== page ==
Big picture

There are three ways to get data from the internet into R:

Pick one of the exercises below. At least one prompt is given for each of the above approaches.

Due date: Friday 09 December 2016.

General requirements

Reproducibility

Security

Practicality

Reporting

Make API queries “by hand” using httr.

Create a dataset with multiple records by requesting data from an API using the httr package.

Inspiration for APIs to call

GET() data from the API and convert it into a clean and tidy data frame. Store that as a file ready for (hypothetical!) downstream analysis. Do just enough basic exploration of the resulting data, possibly including some plots, that you and a reader are convinced you’ve successfully downloaded and cleaned it.

Take as many of these opportunities as you can justify to make your task more interesting and realistic, to use techniques from elsewhere in the course (esp. nested list processing with purrr), and to gain experience with more sophisticated usage of httr.

Scrape data

Work through the final set of slides from the rOpenSci UseR! 2016 workshop. This will give you basic orientation, skills, and pointers on the rvest package.

Scrape a multi-record dataset off the web! Convert it into a clean and tidy data frame. Store that as a file ready for (hypothetical!) downstream analysis. Do just enough basic exploration of the resulting data, possibly including some plots, that you and a reader are convinced you’ve successfully downloaded and cleaned it.

I think it’s dubious to scrape data that is available through a proper API, so if you do that anyway … perhaps you should get the data both ways and reflect on the comparison. Also, make sure you not violating a site’s terms of service or your own ethical standards with your webscraping. Just because you can, it doesn’t mean you should!

Use an R package that wraps an API

Many APIs have purpose-built R packages that make it even easier to get data from them.

If you choose one of these options, then you need to go further and combine two datasets, at least one of which is from the web.

Specific ideas

These were developed in 2015 by TA Andrew MacDonald

Prompt 1: Combine gapminder and data from geonames. Install the geonames package (on CRAN, on GitHub). Make a user account and use geonames to access data about the world’s countries. Use data from geonames and gapminder to investigate either of these questions:

  • What is the relationship between per-capita GDP and the proportion of the population which lives in urban centers?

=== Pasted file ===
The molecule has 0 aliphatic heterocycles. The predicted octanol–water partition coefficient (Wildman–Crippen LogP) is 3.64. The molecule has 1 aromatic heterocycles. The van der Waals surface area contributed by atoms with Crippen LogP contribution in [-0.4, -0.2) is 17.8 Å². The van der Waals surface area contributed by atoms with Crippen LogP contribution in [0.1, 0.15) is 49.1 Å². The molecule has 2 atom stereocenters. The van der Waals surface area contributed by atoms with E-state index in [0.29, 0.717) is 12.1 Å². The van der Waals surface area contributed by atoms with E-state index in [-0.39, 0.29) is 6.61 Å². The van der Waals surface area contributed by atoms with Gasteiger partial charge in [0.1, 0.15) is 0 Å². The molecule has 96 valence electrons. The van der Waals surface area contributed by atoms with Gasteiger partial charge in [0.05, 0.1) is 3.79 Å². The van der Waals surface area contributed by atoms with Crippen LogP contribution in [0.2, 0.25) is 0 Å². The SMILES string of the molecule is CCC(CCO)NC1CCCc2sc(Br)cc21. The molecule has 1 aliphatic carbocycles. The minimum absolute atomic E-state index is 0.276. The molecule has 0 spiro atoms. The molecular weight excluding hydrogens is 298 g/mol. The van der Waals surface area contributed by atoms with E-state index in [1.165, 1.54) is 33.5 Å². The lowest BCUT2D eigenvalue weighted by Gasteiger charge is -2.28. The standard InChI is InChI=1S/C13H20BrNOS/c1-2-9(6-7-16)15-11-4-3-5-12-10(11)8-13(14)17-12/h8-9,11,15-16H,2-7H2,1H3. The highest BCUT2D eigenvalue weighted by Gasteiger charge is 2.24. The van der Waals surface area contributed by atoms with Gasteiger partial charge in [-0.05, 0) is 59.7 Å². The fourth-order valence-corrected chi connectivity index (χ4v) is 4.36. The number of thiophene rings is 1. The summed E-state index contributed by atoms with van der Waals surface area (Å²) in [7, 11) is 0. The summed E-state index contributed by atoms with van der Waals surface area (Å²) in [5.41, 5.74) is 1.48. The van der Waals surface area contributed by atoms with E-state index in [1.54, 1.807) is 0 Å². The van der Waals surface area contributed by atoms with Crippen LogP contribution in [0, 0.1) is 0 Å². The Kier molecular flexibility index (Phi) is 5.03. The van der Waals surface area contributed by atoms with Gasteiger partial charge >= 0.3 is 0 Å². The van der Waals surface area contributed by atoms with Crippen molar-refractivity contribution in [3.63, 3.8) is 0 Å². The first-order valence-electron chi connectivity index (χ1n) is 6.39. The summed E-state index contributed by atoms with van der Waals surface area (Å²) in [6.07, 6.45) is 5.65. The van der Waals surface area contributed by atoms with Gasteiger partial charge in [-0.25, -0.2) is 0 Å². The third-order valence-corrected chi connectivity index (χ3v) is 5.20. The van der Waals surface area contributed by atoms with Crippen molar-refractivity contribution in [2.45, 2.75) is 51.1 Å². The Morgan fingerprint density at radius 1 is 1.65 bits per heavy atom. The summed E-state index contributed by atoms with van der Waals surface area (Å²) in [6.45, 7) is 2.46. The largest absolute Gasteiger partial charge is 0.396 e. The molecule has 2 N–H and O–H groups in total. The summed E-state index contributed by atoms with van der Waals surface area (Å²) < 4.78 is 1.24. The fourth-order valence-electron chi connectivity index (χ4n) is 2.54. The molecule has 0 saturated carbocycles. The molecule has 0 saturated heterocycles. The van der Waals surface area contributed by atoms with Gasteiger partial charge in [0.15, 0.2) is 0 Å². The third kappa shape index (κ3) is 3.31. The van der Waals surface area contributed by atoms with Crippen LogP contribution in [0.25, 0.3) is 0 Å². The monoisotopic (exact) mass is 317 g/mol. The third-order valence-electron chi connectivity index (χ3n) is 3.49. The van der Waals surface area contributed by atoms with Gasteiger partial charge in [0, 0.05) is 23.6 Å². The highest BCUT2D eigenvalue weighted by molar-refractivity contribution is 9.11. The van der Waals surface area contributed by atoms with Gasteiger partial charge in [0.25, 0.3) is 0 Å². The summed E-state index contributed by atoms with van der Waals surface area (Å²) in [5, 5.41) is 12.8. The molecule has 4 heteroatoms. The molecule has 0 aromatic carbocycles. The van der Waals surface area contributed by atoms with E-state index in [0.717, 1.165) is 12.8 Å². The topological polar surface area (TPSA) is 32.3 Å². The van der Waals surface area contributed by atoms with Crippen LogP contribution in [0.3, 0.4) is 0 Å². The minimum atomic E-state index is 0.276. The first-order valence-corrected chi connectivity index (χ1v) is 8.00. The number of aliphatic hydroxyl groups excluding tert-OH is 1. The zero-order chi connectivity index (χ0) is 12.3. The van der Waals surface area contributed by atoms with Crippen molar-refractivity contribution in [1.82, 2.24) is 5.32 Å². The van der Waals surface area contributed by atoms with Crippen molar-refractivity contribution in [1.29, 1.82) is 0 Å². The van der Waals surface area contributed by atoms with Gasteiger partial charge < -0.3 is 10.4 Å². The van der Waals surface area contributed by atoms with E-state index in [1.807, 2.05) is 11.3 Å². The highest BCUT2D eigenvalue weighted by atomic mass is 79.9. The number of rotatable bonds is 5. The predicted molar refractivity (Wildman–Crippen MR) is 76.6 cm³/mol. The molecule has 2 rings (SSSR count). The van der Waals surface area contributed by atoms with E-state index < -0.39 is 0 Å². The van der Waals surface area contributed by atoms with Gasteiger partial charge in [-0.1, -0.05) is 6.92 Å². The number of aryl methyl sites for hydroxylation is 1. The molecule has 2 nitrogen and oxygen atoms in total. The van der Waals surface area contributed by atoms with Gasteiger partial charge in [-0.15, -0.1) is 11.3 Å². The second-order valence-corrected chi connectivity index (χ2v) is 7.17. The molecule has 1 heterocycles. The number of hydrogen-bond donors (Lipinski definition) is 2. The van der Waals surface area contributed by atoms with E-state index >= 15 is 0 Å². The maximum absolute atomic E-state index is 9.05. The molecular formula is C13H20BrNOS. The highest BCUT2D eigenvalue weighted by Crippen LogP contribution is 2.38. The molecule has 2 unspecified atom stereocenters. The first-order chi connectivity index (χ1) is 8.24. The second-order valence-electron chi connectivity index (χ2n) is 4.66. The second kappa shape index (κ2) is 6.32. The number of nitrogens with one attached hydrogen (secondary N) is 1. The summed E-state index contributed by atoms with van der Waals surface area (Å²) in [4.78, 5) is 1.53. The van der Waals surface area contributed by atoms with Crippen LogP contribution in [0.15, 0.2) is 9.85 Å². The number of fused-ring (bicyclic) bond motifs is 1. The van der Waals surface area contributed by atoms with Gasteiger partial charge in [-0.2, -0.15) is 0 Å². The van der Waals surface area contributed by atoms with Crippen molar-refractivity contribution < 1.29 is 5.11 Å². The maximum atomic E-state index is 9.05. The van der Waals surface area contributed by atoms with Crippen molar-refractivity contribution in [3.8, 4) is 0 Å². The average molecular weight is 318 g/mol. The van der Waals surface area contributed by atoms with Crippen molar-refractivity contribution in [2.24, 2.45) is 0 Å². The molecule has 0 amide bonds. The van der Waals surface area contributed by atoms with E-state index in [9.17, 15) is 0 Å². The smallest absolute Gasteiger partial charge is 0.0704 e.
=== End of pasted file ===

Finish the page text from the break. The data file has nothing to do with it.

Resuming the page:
• Consider the following graph of population against time (a modification of Jenny’s gapminder demo):
library("ggplot2")
library("gapminder")

ggplot(subset(gapminder, continent != "Oceania"),
       aes(x = year, y = pop, group = country, color = country)) +
  geom_line(lwd = 1, show.legend = FALSE) + facet_wrap(~ continent) +
  scale_color_manual(values = country_colors) + theme_bw() +
  theme(strip.text = element_text(size = rel(1.1))) + scale_y_log10()

Replace population with population density. To do this, look up the country codes in geonames(), obtain the area of each country and compute density as population divided by area. TIP check out the handy package countrycode to help you merge country names!

Prompt 2: Look at two other rOpenSci packages: rebird and rplos. Both packages are on CRAN and more info is on their GitHub repo READMEs. Find out what data are available from each, and combine them! Here are three suggestions:

  • rplos and rebird – how many articles are published on a bird species?
  • rplos and geonames – Choose a subset of countries. How many papers have been published by people from that country? In that country? How does that relate to GDP?
  • rebird and geonames – Do countries with more bird species also have more languages?

Prompt x: Look through the rOpenSci packages list and/or the CRAN Task View on Web Technologies and Services, find other wrapped APIs that interest you, and remix those instead.

Rubric

Recall the general homework rubric.

Peers and/or TAs will run the code and try to get the same output. You’ll be evaluated on the clarity and robustness of your workflow.